One of the most important things a manager can do to set healthy boundaries in the office is to define a dress code. It’s more critical today than ever before. Young men today show up for job interviews wearing shorts and muscle shirts. Others look like they just crawled out of bed wearing baggy jeans pulled down to reveal their boxer shorts, baseball cap turned sideways and three-day stubble. Young women show up wearing mini skirts as if they just came from a nightclub. Others wear low-rise jeans, flip flops, and spaghetti strap tops with their bellies hanging out.
Managers ask me where it will stop. It will stop where you make it stop. Your values differ from those of other generations, and you must decide what’s appropriate. Organizations struggle with this nationwide. Churches have relaxed dress codes to allow people to wear jeans and shorts. Most four-star restaurants no longer require coats and ties for men. While churches and restaurants are loosening their dress codes, other establishments are tightening theirs. A Burger King in Kentucky makes their employees remove all facial piercings when they clock in. Prohibiting facial piercings is a black and white proposition, but dress code becomes a murkier issue when trying to specify wardrobe do’s and don’ts. Defining “business casual” for women is a nightmare. Fiserv Solutions in Jacksonville, Florida, offered the best solution I’ve seen. They went through dozens of magazines and clipped out pictures of women’s fashion styles. They then pasted the photos on poster boards which they displayed in their break room. One board is labeled “No” and the other is labeled “Yes”.
The key to making a dress code work is to keep it updated. Both private and government sectors are forced to constantly update their policies to keep up with social and technical trends. TheMarine Corps updated its uniform regulations in 1996 to prohibit tattoos on the neck and head. The Army updated its policies in 2002 to authorize the wearing of pagers and cell phones for official Army business. The Air Force updated its policy on body piercing in 2003 to prohibit “body mutilation” such as split tongues. The Navy updated its policy on pagers in 2004 to allow sailors to wear personal digital assistants and cell phones for official Navy business. The new policy also allows female sailors to wear pants for official duty or even formal events.
All branches of the military now have policies which require members to remove objectionable tattoos at their own expense. Failure to do so may result in punishment up to involuntary separation. The Walt Disney Company in Orlando, Florida, loosened its dress code in 2000 to allow moustaches. They loosened it again in 2003 to allow women to wear hoop earrings as long as they are no larger than a dime. They allow only one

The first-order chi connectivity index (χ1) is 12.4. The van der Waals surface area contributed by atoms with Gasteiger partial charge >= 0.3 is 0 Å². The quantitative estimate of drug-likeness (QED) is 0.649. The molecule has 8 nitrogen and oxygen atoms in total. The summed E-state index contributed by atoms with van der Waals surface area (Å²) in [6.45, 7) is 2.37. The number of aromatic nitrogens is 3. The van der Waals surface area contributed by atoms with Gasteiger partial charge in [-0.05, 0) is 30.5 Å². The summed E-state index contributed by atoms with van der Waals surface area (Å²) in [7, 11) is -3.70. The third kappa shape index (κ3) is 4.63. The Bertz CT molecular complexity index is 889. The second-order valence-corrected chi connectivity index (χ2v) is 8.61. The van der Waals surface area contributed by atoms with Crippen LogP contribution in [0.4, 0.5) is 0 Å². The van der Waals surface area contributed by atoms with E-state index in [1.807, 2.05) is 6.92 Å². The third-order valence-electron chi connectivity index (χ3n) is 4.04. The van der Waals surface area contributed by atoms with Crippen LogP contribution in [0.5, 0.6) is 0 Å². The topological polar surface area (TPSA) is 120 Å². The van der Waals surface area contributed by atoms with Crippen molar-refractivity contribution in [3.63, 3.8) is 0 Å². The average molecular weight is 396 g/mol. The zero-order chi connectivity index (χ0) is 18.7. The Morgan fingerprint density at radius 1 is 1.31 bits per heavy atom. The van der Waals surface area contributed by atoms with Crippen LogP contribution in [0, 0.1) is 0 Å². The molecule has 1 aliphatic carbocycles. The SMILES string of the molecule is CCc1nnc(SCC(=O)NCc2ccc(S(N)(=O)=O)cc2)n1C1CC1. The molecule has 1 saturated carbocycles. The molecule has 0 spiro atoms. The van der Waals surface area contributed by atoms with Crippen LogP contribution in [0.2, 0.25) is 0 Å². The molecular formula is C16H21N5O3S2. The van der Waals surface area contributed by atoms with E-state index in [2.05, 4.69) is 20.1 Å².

ring per ear, which must be worn at the bottom of the ear. Post earrings are allowed as long as they are no larger than a quarter. Women may wear open-toe and open-heel shoes, but hosiery is required. Men are allowed to wear braids in their hair as long as they are above the collar. Men are not allowed to wear Oxford style shirts.
Different generations in the workforce make dress code even more important. Generation X is highly independent and known for being non-conformist. They came of age when flannel and earthiness was trendy. They may show up with body parts fully covered, but with wet hair and no makeup. They believe the au natural look is wholesome. Generation Y, also known as the Millenials and Echo Boomers, values conformity, but their fashion trends can be so outrageous that many don’t know how to dress appropriately for work. Seminar attendees constantly ask me about young women with their “jelly bellies” hanging out for the world to see. This is a result of Generation Y being raised to include everyone and accept everything, so they let it all hang out – literally. They haven’t learned that they have to accommodate the employer, not the other way around. They’re accustomed to society, including over-indulgent parents, accommodating them. By defining a dress code, you’re bringing uniformity to as many as four generations who all have to adapt to the same standard long enough to earn a paycheck. This also sends the message that you’re the boss.